Fred Hoyle An observer of the world and a ponderer on its problems ...

With Jayant Narlikar

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Lectures on Cosmology and Action at a Distance - Electrodynamics 1996


The idea for this book came out of a review article we wrote in 1995 in Reviews of Modern Physics to highlight the recent developments in action at a distance electrodynamics. Our article was also meant to be a tribute to the paper by John A. Wheeler and Richard P. Feynman on "Interaction with the Absorber as a Mechanism for Radiation" which had appeared in the same journal fifty years earlier. In this paper Wheeler and Feynman had introduced their now famous absorber theory of radiation in order to present a consistent picture of classical electrodynamics within the framework of action at a distance, that is, without using the notion of a field with its own degrees of freedom.

The absorber theory seemed to hold out hopes of linking the time asymmetry in electrodynamics to the large scale structure of the universe. Unfortunately Wheeler and Feynman did not explore this aspect further and the theory subsequently encountered problems at the quantum level. Later work by others, however, led to further progress on both these fronts with the result that most of the outstanding problems were resolved and by the early 1970s, the action at a distance description became at par with the standard field theoretic one.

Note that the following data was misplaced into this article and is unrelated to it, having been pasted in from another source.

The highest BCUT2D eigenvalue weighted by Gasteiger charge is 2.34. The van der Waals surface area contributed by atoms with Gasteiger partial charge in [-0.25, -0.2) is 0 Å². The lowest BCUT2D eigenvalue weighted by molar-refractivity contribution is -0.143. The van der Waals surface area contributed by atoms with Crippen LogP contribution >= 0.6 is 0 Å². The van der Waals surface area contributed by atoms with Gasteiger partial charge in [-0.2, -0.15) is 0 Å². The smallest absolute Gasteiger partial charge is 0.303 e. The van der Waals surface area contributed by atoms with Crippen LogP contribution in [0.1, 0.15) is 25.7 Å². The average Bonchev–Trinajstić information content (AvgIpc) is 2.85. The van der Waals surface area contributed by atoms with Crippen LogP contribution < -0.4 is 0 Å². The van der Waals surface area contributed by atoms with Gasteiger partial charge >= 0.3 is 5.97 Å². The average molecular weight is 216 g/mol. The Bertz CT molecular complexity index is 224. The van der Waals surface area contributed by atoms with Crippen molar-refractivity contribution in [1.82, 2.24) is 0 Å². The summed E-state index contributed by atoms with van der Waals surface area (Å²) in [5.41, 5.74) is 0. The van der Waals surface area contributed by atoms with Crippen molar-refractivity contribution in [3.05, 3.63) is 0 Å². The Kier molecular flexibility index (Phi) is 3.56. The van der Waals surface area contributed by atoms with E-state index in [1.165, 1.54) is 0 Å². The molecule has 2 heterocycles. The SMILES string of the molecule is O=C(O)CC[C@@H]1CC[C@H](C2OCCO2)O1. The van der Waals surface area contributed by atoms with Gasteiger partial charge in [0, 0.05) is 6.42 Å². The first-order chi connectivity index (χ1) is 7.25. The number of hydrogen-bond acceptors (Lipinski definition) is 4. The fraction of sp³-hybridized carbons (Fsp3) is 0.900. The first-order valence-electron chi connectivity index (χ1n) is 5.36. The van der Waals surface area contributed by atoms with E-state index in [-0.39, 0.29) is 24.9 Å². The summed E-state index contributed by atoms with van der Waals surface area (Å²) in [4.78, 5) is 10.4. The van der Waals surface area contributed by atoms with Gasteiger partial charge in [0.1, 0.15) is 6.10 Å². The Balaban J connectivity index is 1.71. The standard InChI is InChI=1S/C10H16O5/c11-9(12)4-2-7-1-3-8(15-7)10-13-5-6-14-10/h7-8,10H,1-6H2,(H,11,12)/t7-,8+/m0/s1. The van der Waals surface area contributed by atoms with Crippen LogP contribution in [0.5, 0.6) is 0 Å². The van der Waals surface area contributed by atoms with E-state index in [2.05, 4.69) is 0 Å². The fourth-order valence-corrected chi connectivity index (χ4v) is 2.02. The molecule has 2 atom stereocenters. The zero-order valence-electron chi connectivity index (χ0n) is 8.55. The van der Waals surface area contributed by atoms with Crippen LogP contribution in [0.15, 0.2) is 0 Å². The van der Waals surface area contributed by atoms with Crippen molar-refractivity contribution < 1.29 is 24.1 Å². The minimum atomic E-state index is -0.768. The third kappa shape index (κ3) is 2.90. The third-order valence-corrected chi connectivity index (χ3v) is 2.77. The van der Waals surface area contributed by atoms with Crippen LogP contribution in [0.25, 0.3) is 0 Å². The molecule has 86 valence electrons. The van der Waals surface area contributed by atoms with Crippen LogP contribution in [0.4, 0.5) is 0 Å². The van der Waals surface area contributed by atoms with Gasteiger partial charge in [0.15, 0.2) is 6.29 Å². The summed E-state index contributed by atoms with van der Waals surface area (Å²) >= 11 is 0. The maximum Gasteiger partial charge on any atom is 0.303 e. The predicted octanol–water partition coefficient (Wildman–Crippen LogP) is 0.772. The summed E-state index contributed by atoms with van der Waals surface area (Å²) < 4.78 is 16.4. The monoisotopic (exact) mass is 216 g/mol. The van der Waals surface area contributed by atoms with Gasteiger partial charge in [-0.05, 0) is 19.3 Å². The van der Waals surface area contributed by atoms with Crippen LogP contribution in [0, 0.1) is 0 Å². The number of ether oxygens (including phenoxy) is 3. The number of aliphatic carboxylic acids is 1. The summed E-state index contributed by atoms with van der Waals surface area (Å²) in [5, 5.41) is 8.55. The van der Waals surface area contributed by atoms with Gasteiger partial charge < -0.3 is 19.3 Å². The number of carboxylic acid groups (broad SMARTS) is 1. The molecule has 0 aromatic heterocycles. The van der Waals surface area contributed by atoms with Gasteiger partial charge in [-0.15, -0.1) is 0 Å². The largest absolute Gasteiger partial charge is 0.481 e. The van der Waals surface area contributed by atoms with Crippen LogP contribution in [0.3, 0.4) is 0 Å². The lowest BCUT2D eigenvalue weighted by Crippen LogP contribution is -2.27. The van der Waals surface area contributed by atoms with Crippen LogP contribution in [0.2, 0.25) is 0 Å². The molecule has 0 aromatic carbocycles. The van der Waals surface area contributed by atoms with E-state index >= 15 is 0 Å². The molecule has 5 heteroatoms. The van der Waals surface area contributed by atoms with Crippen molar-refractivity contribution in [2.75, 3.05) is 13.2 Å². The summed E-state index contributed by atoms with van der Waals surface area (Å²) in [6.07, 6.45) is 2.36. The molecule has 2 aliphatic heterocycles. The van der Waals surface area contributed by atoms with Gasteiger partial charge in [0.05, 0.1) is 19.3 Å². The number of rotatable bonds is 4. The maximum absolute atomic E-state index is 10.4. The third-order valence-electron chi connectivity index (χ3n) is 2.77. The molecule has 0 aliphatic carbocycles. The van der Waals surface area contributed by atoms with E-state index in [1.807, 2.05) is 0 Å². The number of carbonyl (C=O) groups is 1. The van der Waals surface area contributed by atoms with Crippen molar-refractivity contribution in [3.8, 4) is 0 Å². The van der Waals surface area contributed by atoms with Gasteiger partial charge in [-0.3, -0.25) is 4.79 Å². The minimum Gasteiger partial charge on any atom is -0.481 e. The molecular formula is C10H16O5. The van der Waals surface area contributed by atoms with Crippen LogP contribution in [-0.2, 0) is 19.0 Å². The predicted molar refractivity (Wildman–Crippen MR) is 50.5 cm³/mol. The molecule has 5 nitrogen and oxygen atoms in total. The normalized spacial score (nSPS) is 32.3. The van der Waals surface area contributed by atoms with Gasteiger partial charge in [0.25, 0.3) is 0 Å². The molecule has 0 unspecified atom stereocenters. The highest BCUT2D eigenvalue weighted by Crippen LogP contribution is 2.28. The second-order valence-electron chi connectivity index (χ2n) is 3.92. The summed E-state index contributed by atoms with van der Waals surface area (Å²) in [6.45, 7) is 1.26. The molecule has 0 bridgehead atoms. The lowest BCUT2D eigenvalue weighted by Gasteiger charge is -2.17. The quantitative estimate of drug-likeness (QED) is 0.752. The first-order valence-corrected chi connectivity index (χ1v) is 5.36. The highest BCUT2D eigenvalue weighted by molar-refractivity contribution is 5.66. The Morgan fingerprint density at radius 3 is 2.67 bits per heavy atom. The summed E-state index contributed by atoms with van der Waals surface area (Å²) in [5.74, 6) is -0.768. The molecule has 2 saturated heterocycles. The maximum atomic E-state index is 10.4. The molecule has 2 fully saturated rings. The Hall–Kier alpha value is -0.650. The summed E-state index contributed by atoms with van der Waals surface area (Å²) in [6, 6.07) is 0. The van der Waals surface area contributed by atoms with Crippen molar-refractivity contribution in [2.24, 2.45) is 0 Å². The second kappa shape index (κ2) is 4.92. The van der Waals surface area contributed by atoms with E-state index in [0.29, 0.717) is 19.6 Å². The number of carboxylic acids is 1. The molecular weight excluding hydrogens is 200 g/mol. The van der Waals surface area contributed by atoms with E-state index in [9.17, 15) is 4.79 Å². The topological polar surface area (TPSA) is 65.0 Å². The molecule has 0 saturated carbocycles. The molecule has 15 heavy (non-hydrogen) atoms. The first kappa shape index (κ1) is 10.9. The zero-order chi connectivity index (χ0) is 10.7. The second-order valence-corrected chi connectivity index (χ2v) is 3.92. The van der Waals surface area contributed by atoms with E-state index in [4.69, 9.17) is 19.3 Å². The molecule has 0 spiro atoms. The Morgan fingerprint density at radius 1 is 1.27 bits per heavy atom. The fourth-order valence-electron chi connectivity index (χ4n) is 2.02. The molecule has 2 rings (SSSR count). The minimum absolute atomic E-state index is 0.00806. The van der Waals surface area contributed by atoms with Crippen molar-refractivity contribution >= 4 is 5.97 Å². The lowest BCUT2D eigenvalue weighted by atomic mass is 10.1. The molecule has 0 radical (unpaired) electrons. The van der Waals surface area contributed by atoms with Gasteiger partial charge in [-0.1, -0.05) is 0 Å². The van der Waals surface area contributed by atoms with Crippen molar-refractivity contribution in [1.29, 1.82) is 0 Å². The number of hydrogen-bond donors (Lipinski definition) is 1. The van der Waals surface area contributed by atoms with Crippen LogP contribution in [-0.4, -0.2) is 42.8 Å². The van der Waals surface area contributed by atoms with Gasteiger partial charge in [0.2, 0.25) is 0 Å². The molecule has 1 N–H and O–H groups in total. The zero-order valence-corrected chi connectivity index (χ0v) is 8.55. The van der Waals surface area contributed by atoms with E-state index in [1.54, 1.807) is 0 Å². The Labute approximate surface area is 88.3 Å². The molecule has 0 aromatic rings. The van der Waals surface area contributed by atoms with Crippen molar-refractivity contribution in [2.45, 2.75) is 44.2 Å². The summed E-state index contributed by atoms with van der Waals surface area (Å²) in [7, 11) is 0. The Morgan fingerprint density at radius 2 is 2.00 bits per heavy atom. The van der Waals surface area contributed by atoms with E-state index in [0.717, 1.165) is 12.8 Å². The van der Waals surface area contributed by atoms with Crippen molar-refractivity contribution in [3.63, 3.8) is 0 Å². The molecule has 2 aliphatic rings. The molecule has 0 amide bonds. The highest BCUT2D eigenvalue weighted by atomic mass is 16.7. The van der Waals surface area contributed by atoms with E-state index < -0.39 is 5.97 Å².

Recent developments have taken the theory further and it is now seen that there is indeed a natural cut-off coming from cosmological boundary conditions which eliminates the so-called ultra-violet divergences in quantum electrodynamics. Thus the notorious infinities which require a renormalisation programme are eliminated. With this further input, we believe that the concept of action at a distance is now superior to the conventional field theory.

There is one important caveat, though. The cosmological boundary conditions that produce the right kind of time asymmetry at the classical level and provide the much needed cutoff at the quantum level are not satisfied by the currently popular big bang cosmology. They are satisfied by the steady state and the quasi-steady state cosmology, and in general by cosmologies that have a perfect future absorber and an imperfect past absorber. Moreover, the existence of an event horizon in the future also plays a critical role in making quantum electrodynamics convergent.

The failure of the conventional quantum field theory to deal with the problem of infinities is well known and has remained with us despite numerous attempts to resolve it. The success of the alternative approach described here reminds us that the problem is not purely local but that we need to include cosmological considerations.

We hope that the reader will see the merit of this approach and the important conclusions that it leads to. We urge him or her to weigh its advantages against the sacrifice of preconceived preferences for the big bang cosmology.